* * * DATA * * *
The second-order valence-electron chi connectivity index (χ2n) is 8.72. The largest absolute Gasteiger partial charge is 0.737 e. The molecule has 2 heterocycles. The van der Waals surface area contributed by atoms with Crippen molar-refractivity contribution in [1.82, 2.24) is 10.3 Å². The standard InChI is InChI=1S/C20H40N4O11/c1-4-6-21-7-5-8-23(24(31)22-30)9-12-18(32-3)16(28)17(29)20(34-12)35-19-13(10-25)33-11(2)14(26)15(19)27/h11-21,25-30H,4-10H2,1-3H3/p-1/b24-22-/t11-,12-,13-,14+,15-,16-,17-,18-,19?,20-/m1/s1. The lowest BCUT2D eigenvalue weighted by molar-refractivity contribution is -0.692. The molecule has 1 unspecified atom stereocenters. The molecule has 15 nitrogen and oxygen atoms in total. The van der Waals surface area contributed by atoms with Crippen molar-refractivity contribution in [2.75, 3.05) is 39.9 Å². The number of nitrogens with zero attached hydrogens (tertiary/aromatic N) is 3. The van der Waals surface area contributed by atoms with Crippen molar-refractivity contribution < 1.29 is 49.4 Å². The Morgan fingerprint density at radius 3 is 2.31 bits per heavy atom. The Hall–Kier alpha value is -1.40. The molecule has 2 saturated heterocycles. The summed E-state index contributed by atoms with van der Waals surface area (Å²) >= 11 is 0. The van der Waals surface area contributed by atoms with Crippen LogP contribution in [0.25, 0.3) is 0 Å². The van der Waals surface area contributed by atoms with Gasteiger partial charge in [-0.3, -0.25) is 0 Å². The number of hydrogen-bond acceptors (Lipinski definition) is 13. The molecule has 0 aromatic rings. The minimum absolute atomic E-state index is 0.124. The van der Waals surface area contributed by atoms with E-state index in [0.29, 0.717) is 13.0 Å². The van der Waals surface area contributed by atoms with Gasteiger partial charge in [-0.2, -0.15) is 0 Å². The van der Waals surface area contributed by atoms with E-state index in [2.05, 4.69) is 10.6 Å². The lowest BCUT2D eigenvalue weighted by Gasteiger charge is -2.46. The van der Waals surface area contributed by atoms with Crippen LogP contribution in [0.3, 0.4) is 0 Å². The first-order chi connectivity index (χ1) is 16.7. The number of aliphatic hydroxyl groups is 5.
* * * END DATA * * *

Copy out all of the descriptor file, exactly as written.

The second-order valence-electron chi connectivity index (χ2n) is 8.72. The largest absolute Gasteiger partial charge is 0.737 e. The molecule has 2 heterocycles. The van der Waals surface area contributed by atoms with Crippen molar-refractivity contribution in [1.82, 2.24) is 10.3 Å². The standard InChI is InChI=1S/C20H40N4O11/c1-4-6-21-7-5-8-23(24(31)22-30)9-12-18(32-3)16(28)17(29)20(34-12)35-19-13(10-25)33-11(2)14(26)15(19)27/h11-21,25-30H,4-10H2,1-3H3/p-1/b24-22-/t11-,12-,13-,14+,15-,16-,17-,18-,19?,20-/m1/s1. The lowest BCUT2D eigenvalue weighted by molar-refractivity contribution is -0.692. The molecule has 1 unspecified atom stereocenters. The molecule has 15 nitrogen and oxygen atoms in total. The van der Waals surface area contributed by atoms with Crippen molar-refractivity contribution in [2.75, 3.05) is 39.9 Å². The number of nitrogens with zero attached hydrogens (tertiary/aromatic N) is 3. The van der Waals surface area contributed by atoms with Crippen molar-refractivity contribution < 1.29 is 49.4 Å². The Morgan fingerprint density at radius 3 is 2.31 bits per heavy atom. The Hall–Kier alpha value is -1.40. The molecule has 2 saturated heterocycles. The summed E-state index contributed by atoms with van der Waals surface area (Å²) >= 11 is 0. The van der Waals surface area contributed by atoms with Crippen LogP contribution in [0.25, 0.3) is 0 Å². The van der Waals surface area contributed by atoms with Gasteiger partial charge in [-0.3, -0.25) is 0 Å². The number of hydrogen-bond acceptors (Lipinski definition) is 13. The molecule has 0 aromatic rings. The minimum absolute atomic E-state index is 0.124. The van der Waals surface area contributed by atoms with E-state index in [0.29, 0.717) is 13.0 Å². The van der Waals surface area contributed by atoms with Gasteiger partial charge in [-0.2, -0.15) is 0 Å². The van der Waals surface area contributed by atoms with E-state index in [2.05, 4.69) is 10.6 Å². The lowest BCUT2D eigenvalue weighted by Gasteiger charge is -2.46. The van der Waals surface area contributed by atoms with Crippen LogP contribution in [0.3, 0.4) is 0 Å². The first-order chi connectivity index (χ1) is 16.7. The number of aliphatic hydroxyl groups is 5.